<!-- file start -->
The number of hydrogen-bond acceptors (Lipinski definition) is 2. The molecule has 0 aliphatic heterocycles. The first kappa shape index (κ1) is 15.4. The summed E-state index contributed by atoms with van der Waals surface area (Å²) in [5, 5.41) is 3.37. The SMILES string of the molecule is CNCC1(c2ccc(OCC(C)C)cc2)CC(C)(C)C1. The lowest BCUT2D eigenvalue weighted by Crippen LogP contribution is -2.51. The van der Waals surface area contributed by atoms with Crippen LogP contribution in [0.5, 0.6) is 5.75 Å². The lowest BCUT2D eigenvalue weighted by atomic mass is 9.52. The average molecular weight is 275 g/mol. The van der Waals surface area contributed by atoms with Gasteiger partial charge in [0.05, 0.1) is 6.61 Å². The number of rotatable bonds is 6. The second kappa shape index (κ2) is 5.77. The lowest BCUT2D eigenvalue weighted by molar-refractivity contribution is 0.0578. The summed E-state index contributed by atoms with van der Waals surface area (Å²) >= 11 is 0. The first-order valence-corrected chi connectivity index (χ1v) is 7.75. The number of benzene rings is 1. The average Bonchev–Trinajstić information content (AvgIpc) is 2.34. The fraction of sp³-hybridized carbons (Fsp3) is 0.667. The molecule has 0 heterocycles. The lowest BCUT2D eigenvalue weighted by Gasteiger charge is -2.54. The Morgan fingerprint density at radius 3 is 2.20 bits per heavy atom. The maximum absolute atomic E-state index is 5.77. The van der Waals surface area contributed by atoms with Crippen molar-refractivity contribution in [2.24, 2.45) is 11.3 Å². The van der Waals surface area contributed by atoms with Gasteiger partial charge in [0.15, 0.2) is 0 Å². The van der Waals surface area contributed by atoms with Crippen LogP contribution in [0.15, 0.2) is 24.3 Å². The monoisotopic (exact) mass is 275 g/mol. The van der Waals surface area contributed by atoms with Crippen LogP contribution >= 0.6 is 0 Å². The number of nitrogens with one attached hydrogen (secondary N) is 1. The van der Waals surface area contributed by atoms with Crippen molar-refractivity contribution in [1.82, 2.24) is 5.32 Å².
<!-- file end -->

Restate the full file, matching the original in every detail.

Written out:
The number of hydrogen-bond acceptors (Lipinski definition) is 2. The molecule has 0 aliphatic heterocycles. The first kappa shape index (κ1) is 15.4. The summed E-state index contributed by atoms with van der Waals surface area (Å²) in [5, 5.41) is 3.37. The SMILES string of the molecule is CNCC1(c2ccc(OCC(C)C)cc2)CC(C)(C)C1. The lowest BCUT2D eigenvalue weighted by Crippen LogP contribution is -2.51. The van der Waals surface area contributed by atoms with Crippen LogP contribution in [0.5, 0.6) is 5.75 Å². The lowest BCUT2D eigenvalue weighted by atomic mass is 9.52. The average molecular weight is 275 g/mol. The van der Waals surface area contributed by atoms with Gasteiger partial charge in [0.05, 0.1) is 6.61 Å². The number of rotatable bonds is 6. The second kappa shape index (κ2) is 5.77. The lowest BCUT2D eigenvalue weighted by molar-refractivity contribution is 0.0578. The summed E-state index contributed by atoms with van der Waals surface area (Å²) >= 11 is 0. The first-order valence-corrected chi connectivity index (χ1v) is 7.75. The number of benzene rings is 1. The average Bonchev–Trinajstić information content (AvgIpc) is 2.34. The fraction of sp³-hybridized carbons (Fsp3) is 0.667. The molecule has 0 heterocycles. The lowest BCUT2D eigenvalue weighted by Gasteiger charge is -2.54. The Morgan fingerprint density at radius 3 is 2.20 bits per heavy atom. The maximum absolute atomic E-state index is 5.77. The van der Waals surface area contributed by atoms with Crippen molar-refractivity contribution in [2.24, 2.45) is 11.3 Å². The van der Waals surface area contributed by atoms with Gasteiger partial charge in [0.15, 0.2) is 0 Å². The van der Waals surface area contributed by atoms with Crippen LogP contribution in [0.15, 0.2) is 24.3 Å². The monoisotopic (exact) mass is 275 g/mol. The van der Waals surface area contributed by atoms with Crippen LogP contribution >= 0.6 is 0 Å². The number of nitrogens with one attached hydrogen (secondary N) is 1. The van der Waals surface area contributed by atoms with Crippen molar-refractivity contribution in [1.82, 2.24) is 5.32 Å².